US10139459B2 - Passive MRI-guided tracking of metallic objects using artifact-reduced imaging with selective excitation - Google Patents

Passive MRI-guided tracking of metallic objects using artifact-reduced imaging with selective excitation Download PDF

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US10139459B2
US10139459B2 US15/474,510 US201715474510A US10139459B2 US 10139459 B2 US10139459 B2 US 10139459B2 US 201715474510 A US201715474510 A US 201715474510A US 10139459 B2 US10139459 B2 US 10139459B2
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Hans Weber
Brian A. Hargreaves
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Leland Stanford Junior University
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    • GPHYSICS
    • G01MEASURING; TESTING
    • G01RMEASURING ELECTRIC VARIABLES; MEASURING MAGNETIC VARIABLES
    • G01R33/00Arrangements or instruments for measuring magnetic variables
    • G01R33/20Arrangements or instruments for measuring magnetic variables involving magnetic resonance
    • G01R33/28Details of apparatus provided for in groups G01R33/44 - G01R33/64
    • G01R33/285Invasive instruments, e.g. catheters or biopsy needles, specially adapted for tracking, guiding or visualization by NMR
    • G01R33/287Invasive instruments, e.g. catheters or biopsy needles, specially adapted for tracking, guiding or visualization by NMR involving active visualization of interventional instruments, e.g. using active tracking RF coils or coils for intentionally creating magnetic field inhomogeneities
    • GPHYSICS
    • G01MEASURING; TESTING
    • G01RMEASURING ELECTRIC VARIABLES; MEASURING MAGNETIC VARIABLES
    • G01R33/00Arrangements or instruments for measuring magnetic variables
    • G01R33/20Arrangements or instruments for measuring magnetic variables involving magnetic resonance
    • G01R33/28Details of apparatus provided for in groups G01R33/44 - G01R33/64
    • G01R33/285Invasive instruments, e.g. catheters or biopsy needles, specially adapted for tracking, guiding or visualization by NMR
    • G01R33/286Invasive instruments, e.g. catheters or biopsy needles, specially adapted for tracking, guiding or visualization by NMR involving passive visualization of interventional instruments, i.e. making the instrument visible as part of the normal MR process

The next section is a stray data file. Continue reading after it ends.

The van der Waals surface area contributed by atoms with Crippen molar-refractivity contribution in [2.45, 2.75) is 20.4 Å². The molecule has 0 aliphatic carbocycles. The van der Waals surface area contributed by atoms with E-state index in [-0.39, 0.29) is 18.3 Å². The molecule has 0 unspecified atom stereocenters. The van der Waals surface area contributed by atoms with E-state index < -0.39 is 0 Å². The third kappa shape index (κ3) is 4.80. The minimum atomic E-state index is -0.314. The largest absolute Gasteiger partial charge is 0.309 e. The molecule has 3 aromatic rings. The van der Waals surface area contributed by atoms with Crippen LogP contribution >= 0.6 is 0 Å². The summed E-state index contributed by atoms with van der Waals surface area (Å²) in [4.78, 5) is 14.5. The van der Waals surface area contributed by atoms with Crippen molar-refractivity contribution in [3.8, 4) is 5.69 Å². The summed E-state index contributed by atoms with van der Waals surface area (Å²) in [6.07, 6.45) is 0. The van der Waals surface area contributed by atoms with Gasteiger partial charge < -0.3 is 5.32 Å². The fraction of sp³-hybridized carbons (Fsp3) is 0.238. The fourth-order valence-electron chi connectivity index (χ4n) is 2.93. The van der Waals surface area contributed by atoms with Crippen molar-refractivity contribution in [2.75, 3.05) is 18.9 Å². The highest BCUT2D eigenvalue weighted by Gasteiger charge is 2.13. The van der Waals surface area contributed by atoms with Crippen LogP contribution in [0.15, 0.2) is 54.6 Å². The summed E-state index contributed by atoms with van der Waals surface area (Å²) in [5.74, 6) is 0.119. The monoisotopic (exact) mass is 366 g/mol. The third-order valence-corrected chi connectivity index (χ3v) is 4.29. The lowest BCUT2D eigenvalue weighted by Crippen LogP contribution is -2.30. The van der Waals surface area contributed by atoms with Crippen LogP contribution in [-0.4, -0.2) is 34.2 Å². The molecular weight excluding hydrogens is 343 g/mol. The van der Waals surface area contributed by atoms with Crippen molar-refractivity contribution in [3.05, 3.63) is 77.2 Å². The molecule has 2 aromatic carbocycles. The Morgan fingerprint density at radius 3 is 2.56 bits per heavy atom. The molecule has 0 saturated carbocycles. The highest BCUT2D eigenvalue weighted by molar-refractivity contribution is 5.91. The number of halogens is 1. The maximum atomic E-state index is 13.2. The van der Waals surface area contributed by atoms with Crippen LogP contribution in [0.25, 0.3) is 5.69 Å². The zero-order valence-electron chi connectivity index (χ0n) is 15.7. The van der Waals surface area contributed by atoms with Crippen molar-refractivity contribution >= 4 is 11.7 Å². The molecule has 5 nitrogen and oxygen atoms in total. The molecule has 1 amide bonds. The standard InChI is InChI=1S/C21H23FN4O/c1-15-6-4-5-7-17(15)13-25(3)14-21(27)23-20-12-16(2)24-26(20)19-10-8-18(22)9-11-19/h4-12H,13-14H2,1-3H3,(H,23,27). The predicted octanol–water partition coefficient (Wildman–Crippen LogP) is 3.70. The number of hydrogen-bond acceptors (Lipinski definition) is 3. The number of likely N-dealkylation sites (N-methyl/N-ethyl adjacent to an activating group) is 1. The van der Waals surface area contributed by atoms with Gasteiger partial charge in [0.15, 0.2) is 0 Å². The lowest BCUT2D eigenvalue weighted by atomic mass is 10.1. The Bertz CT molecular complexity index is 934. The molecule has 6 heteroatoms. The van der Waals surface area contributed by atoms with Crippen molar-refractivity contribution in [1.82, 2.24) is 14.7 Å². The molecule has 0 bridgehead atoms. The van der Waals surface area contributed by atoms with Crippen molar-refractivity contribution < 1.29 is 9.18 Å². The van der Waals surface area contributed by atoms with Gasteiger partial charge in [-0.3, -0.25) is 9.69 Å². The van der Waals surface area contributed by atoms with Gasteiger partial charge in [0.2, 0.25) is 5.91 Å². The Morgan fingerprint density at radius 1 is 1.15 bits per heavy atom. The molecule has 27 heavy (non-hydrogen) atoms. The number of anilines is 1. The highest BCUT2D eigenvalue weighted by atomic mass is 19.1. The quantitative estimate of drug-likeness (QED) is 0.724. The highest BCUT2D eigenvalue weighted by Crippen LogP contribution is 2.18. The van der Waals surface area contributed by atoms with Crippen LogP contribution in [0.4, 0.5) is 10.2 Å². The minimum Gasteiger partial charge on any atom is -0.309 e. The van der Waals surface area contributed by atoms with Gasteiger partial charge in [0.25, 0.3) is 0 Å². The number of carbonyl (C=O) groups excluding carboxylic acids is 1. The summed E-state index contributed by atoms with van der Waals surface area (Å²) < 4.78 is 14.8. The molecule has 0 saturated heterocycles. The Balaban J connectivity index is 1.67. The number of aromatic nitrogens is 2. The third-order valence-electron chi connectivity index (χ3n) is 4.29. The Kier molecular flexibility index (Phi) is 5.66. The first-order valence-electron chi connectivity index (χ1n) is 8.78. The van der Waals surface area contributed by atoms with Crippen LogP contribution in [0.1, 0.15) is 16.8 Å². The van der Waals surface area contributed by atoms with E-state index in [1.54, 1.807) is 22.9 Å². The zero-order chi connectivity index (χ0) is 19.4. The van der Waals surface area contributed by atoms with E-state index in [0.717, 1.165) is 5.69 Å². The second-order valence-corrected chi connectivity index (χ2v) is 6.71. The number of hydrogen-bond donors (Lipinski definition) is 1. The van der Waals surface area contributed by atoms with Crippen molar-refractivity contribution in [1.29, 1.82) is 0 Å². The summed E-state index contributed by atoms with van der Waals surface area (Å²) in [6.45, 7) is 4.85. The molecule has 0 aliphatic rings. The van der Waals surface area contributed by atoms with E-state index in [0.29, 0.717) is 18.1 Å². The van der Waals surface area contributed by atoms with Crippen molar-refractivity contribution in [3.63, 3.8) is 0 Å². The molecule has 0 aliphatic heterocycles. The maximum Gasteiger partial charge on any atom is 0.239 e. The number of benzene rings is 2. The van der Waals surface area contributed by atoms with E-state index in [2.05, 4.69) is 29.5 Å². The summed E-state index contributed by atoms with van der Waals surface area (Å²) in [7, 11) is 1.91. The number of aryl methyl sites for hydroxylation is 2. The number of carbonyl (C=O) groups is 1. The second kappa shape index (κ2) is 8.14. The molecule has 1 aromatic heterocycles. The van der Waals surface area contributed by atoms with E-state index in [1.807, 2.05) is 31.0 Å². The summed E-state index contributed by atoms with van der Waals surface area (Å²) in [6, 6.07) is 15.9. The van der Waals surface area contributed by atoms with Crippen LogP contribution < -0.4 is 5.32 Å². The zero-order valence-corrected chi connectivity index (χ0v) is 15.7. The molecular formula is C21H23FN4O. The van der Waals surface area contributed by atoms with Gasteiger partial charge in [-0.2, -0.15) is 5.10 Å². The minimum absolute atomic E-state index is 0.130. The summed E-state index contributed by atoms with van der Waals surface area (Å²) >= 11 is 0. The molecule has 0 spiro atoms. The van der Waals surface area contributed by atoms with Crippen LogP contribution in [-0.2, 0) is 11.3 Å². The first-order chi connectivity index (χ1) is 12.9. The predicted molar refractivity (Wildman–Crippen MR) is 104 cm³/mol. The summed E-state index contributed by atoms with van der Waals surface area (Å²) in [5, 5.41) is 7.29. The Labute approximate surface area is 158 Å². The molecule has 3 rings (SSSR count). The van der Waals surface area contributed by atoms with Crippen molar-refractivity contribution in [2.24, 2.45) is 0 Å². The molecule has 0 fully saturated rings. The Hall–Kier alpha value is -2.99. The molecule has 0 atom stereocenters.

• GPHYSICS
    • G01MEASURING; TESTING
    • G01RMEASURING ELECTRIC VARIABLES; MEASURING MAGNETIC VARIABLES
    • G01R33/00Arrangements or instruments for measuring magnetic variables
    • G01R33/20Arrangements or instruments for measuring magnetic variables involving magnetic resonance
    • G01R33/44Arrangements or instruments for measuring magnetic variables involving magnetic resonance using nuclear magnetic resonance [NMR]
    • G01R33/48NMR imaging systems
    • G01R33/483NMR imaging systems with selection of signals or spectra from particular regions of the volume, e.g. in vivo spectroscopy
    • G01R33/4833NMR imaging systems with selection of signals or spectra from particular regions of the volume, e.g. in vivo spectroscopy using spatially selective excitation of the volume of interest, e.g. selecting non-orthogonal or inclined slices
    • GPHYSICS
    • G01MEASURING; TESTING
    • G01RMEASURING ELECTRIC VARIABLES; MEASURING MAGNETIC VARIABLES
    • G01R33/00Arrangements or instruments for measuring magnetic variables
    • G01R33/20Arrangements or instruments for measuring magnetic variables involving magnetic resonance
    • G01R33/44Arrangements or instruments for measuring magnetic variables involving magnetic resonance using nuclear magnetic resonance [NMR]
    • G01R33/48NMR imaging systems
    • G01R33/54Signal processing systems, e.g. using pulse sequences, Generation or control of pulse sequences ; Operator Console
    • G01R33/56Image enhancement or correction, e.g. subtraction or averaging techniques, e.g. improvement of signal-to-noise ratio and resolution